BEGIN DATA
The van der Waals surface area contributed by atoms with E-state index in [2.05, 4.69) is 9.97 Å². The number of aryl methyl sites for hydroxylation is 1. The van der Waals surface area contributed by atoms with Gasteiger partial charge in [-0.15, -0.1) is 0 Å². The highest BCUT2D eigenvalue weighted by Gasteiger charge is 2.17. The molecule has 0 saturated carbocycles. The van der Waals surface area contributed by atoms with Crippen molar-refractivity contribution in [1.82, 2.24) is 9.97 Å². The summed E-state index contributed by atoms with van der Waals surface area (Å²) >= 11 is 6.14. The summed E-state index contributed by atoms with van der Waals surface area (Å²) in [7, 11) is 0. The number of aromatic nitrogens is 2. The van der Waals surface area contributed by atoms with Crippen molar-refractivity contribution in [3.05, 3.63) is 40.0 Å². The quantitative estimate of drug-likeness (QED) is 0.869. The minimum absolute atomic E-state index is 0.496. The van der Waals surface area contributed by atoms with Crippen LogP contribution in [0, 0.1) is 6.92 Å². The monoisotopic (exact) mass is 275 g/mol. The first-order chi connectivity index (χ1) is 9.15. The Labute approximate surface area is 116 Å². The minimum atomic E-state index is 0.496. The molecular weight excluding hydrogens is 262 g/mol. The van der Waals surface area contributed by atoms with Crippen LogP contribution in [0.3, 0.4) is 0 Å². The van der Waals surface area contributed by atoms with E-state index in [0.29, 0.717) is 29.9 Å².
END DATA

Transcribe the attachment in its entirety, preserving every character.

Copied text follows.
The van der Waals surface area contributed by atoms with E-state index in [2.05, 4.69) is 9.97 Å². The number of aryl methyl sites for hydroxylation is 1. The van der Waals surface area contributed by atoms with Gasteiger partial charge in [-0.15, -0.1) is 0 Å². The highest BCUT2D eigenvalue weighted by Gasteiger charge is 2.17. The molecule has 0 saturated carbocycles. The van der Waals surface area contributed by atoms with Crippen molar-refractivity contribution in [1.82, 2.24) is 9.97 Å². The summed E-state index contributed by atoms with van der Waals surface area (Å²) >= 11 is 6.14. The summed E-state index contributed by atoms with van der Waals surface area (Å²) in [7, 11) is 0. The number of aromatic nitrogens is 2. The van der Waals surface area contributed by atoms with Crippen molar-refractivity contribution in [3.05, 3.63) is 40.0 Å². The quantitative estimate of drug-likeness (QED) is 0.869. The minimum absolute atomic E-state index is 0.496. The van der Waals surface area contributed by atoms with Crippen LogP contribution in [0, 0.1) is 6.92 Å². The monoisotopic (exact) mass is 275 g/mol. The first-order chi connectivity index (χ1) is 9.15. The Labute approximate surface area is 116 Å². The minimum atomic E-state index is 0.496. The molecular weight excluding hydrogens is 262 g/mol. The van der Waals surface area contributed by atoms with Crippen LogP contribution in [0.3, 0.4) is 0 Å². The van der Waals surface area contributed by atoms with E-state index in [0.29, 0.717) is 29.9 Å².